By Dennis Seid/NEMS Daily Journal
TUPELO – The move was nine months later than planned, but for the Mississippi Department of Transportation’s District 1 office workers, the wait was worth it.
In late April, they moved into their new $5.1 million, 34,000-square-foot headquarters building that sits atop a hill overlooking North Gloster Street.
The two-story brick building is officially named after Roy Clark Adams, the state highway commissioner from 1948-1968. The former MDOT headquarters building also was named after Adams.
The old facility, built in 1959, is being torn down to make way for a parking lot. After 54 years, it had served its purpose but outlived its usefulness.
Now, MDOT District 1 engineer Bill Jamieson and his other colleagues have plenty of elbow room at their spacious new digs.
“We have about 50 percent more room,” he said. “It’s nice.”
In addition to separate offices for MDOT staff, there’s additional office space available if needed. And the building has plenty of storage and meeting space, unlike the old facility. Most importantly, MDOT personnel don’t have to worry about leaks, asbestos and mold, which plagued the old building.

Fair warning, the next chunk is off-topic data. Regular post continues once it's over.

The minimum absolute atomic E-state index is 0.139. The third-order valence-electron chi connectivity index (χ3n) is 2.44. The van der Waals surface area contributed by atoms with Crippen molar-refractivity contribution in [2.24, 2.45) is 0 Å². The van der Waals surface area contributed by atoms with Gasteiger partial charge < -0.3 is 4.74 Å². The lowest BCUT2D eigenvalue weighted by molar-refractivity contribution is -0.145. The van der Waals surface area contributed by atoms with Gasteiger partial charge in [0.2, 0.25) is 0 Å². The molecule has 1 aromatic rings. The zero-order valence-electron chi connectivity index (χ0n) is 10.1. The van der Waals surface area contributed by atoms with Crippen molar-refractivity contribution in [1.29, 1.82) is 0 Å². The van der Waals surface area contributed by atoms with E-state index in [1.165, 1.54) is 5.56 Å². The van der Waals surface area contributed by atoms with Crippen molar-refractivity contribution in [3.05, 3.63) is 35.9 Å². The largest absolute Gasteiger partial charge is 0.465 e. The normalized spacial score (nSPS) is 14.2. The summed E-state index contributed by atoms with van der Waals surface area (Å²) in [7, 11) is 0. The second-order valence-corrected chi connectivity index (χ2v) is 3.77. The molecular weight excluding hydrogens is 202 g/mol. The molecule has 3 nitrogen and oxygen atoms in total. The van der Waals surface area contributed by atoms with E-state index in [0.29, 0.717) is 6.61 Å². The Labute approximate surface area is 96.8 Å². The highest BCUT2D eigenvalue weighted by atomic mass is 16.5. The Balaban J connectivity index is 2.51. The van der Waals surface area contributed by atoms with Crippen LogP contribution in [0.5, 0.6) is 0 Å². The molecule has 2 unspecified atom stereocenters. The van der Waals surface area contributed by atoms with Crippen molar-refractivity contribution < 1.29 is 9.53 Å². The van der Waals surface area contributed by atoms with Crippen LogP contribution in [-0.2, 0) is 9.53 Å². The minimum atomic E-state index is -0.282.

It also had structural and electrical problems.
“We had looked at renovating the old building, which also wasn’t up to code, but it was more cost-effective to build a new one instead,” Jamieson said. “A new building was very much needed.”
The Tupelo office is the last of six statewide district offices to be renovated or rebuilt.
But the work in the All-America City took a little longer than expected because the original contractor on the project filed for bankruptcy protection in January last year. That put the work a few months behind schedule.
The bonding company and state officials had to rebid the project, and Fulton-based Jesco was tapped to finish the work.
“It was an uneventful move,” Jamieson said. “There are just a few minor details to finish.”
There’s no grand opening ceremony planned anytime soon, at least not until the new parking lot is paved. And that will take several months. The work to take down the old building is a separate contract, and the parking lot work will be another contract that will have to be bid on.
Meanwhile, Jamieson and the rest of the MDOT personnel are relishing their new digs.
“The old building was used for 50 years, but even when I moved into it 30 years ago it was having problems,” he said. “The new building will last at least 50, 60 years and probably longer.”